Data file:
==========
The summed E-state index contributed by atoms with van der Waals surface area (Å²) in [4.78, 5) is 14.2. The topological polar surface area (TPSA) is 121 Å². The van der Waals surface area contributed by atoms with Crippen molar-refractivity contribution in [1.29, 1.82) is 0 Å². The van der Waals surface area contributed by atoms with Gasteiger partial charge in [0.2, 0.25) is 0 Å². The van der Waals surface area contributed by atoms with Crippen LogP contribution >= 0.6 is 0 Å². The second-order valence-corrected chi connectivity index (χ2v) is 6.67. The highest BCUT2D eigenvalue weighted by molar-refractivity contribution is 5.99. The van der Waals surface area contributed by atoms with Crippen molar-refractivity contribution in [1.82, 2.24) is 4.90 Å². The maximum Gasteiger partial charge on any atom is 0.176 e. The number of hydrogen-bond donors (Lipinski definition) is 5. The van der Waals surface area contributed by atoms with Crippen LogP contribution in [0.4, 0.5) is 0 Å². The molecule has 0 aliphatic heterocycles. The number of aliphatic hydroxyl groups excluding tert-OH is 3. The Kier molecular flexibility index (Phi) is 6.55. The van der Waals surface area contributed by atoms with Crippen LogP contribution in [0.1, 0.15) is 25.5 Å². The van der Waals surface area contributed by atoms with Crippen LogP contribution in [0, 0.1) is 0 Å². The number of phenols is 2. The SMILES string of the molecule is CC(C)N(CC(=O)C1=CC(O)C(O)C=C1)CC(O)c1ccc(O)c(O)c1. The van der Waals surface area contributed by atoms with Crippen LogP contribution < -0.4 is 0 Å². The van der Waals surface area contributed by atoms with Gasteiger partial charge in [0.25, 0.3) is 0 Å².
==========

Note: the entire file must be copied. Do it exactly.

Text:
The summed E-state index contributed by atoms with van der Waals surface area (Å²) in [4.78, 5) is 14.2. The topological polar surface area (TPSA) is 121 Å². The van der Waals surface area contributed by atoms with Crippen molar-refractivity contribution in [1.29, 1.82) is 0 Å². The van der Waals surface area contributed by atoms with Gasteiger partial charge in [0.2, 0.25) is 0 Å². The van der Waals surface area contributed by atoms with Crippen LogP contribution >= 0.6 is 0 Å². The second-order valence-corrected chi connectivity index (χ2v) is 6.67. The highest BCUT2D eigenvalue weighted by molar-refractivity contribution is 5.99. The van der Waals surface area contributed by atoms with Crippen molar-refractivity contribution in [1.82, 2.24) is 4.90 Å². The maximum Gasteiger partial charge on any atom is 0.176 e. The number of hydrogen-bond donors (Lipinski definition) is 5. The van der Waals surface area contributed by atoms with Crippen LogP contribution in [0.4, 0.5) is 0 Å². The molecule has 0 aliphatic heterocycles. The number of aliphatic hydroxyl groups excluding tert-OH is 3. The Kier molecular flexibility index (Phi) is 6.55. The van der Waals surface area contributed by atoms with Crippen LogP contribution in [0.1, 0.15) is 25.5 Å². The van der Waals surface area contributed by atoms with Crippen LogP contribution in [0, 0.1) is 0 Å². The number of phenols is 2. The SMILES string of the molecule is CC(C)N(CC(=O)C1=CC(O)C(O)C=C1)CC(O)c1ccc(O)c(O)c1. The van der Waals surface area contributed by atoms with Crippen LogP contribution < -0.4 is 0 Å². The van der Waals surface area contributed by atoms with Gasteiger partial charge in [0.25, 0.3) is 0 Å².